Dubai won't be 'a ghost town' after Expo 2020: tourism boss

Dubai tourism boss insists the extra 80,000 hotel rooms to be built by 2020 won’t be left empty after the World Expo
Dubai won't be 'a ghost town' after Expo 2020: tourism boss
By Courtney Trenwith
Wed 19 Mar 2014 11:44 AM

Dubai’s tourism boss has insisted the emirate will not become “a ghost town” after it hosts World Expo 2020, defending plans to almost double the number of hotel rooms in the emirate.

Dubai is spending $8bn on infrastructure in the lead up to the international event and has announced measures to help developers produce about 80,000 new hotel rooms by the time of the Expo.

Dubai Tourism and Commerce Marketing (DTCM) director general Helal Saeed Almarri said the rooms would not be left empty following the event, which is expected to see 25m visitors during the six-month duration.

“None of these rooms are being built specifically for the Expo or any one event,” Almarri told Bloomberg.

“They’re being built purely because of the core tourism numbers. Dubai won’t turn into a ghost town after the Expo.”

DTCM announced last year it intended to double the number of tourists visiting annually to 20m by the end of the decade.

About 11m tourists visited last year, up 11 percent from 2012.

Tourism accounted for about 20 percent of gross domestic product in 2013 and is forecast to increase between 7-9 percent each year until 2020, Almarri said.

Dubai airport also is seeing record passenger traffic, with a 14 percent rise in 2013 and monthly figures now well over 6m passengers.

DTCM said earlier this month the number of hotel rooms and apartments at the end of 2013 was 84,534 at 611 establishments, compared to 80,414 rooms at 599 establishments in 2012.

Under the current development pipeline for 2014-2016 there will be an additional 141 hotel establishments added to the market, including 99 hotels and 48 hotel apartments bringing the total to 751 hotel establishments and just under 114,000 rooms.

“In order to provide accommodation for our targeted visitor numbers for 2020, we estimate we need a total of between 140,000 to 160,000 rooms and will work closely with the investment industry to make this happen,” Almarri said.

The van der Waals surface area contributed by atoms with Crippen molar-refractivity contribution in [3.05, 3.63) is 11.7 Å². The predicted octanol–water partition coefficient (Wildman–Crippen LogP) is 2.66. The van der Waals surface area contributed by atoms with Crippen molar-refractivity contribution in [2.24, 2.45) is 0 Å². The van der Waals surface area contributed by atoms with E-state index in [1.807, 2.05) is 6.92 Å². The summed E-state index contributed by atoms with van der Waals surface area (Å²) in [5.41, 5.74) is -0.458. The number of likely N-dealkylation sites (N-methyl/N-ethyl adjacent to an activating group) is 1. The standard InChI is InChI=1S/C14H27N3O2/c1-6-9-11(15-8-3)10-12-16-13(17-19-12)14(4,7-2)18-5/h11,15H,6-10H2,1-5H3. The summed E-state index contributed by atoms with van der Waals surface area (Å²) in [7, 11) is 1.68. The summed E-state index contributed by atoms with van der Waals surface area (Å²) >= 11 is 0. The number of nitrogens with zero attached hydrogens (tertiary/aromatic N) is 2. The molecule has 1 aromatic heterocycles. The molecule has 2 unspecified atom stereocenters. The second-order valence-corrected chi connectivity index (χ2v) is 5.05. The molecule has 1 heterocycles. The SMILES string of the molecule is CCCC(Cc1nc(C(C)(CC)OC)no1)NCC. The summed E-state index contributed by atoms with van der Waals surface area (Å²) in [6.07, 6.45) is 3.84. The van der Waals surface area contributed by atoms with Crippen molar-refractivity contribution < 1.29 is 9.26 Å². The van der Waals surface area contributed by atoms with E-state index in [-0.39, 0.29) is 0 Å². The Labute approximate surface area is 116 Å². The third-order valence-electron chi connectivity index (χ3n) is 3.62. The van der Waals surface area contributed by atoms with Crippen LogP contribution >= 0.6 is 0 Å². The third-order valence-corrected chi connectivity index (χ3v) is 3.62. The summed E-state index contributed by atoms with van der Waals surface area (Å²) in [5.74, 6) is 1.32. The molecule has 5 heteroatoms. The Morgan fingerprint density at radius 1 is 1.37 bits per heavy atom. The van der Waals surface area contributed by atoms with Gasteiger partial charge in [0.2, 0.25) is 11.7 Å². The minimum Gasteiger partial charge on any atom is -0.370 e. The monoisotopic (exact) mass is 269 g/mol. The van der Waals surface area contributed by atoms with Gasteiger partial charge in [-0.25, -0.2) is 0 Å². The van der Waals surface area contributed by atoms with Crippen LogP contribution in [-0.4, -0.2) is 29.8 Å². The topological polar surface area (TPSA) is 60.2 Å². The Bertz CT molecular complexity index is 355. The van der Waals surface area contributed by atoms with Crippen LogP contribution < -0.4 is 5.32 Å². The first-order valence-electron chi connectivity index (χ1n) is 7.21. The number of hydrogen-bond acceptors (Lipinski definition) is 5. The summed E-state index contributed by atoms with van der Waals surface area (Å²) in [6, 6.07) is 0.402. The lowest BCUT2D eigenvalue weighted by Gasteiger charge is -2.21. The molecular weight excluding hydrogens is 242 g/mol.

The range of hotel offerings, however, also needed to continue to expand to attract a wider market of visitors, the department said.

In September 2013 the government announced a concession on the standard 10 percent Municipality Fee levied on the room rate for each night of occupancy as an incentive for developers to bring forward construction timelines for three and four-star hotels.

This was followed by a series of directives from Dubai ruler Sheikh Mohammed bin Rashid Al Maktoum in January this year designed to enhance and streamline hotel investment in the emirate.

The Tourism Dirham scheme also will come into operation from March 31 and is seen as a method of raising funds for the international promotion and marketing of Dubai and to drive the growth of its tourism and trade industries.

The fee will vary according to the type of hotel establishment.

At five-star hotels, the fee per occupied room per night will be AED20; at four-star hotels it will be AED15; and at three-star hotels the fee will be AED10.

The AED20 fee will also apply to deluxe hotel apartments. Superior hotel apartments will pay AED15 per occupied room per night and standard hotel apartments will pay a Tourism Dirham fee of AED10.

The lowest charge will apply to one-star/budget hotels and guest houses, which will be charged AED7 per occupied room per night.

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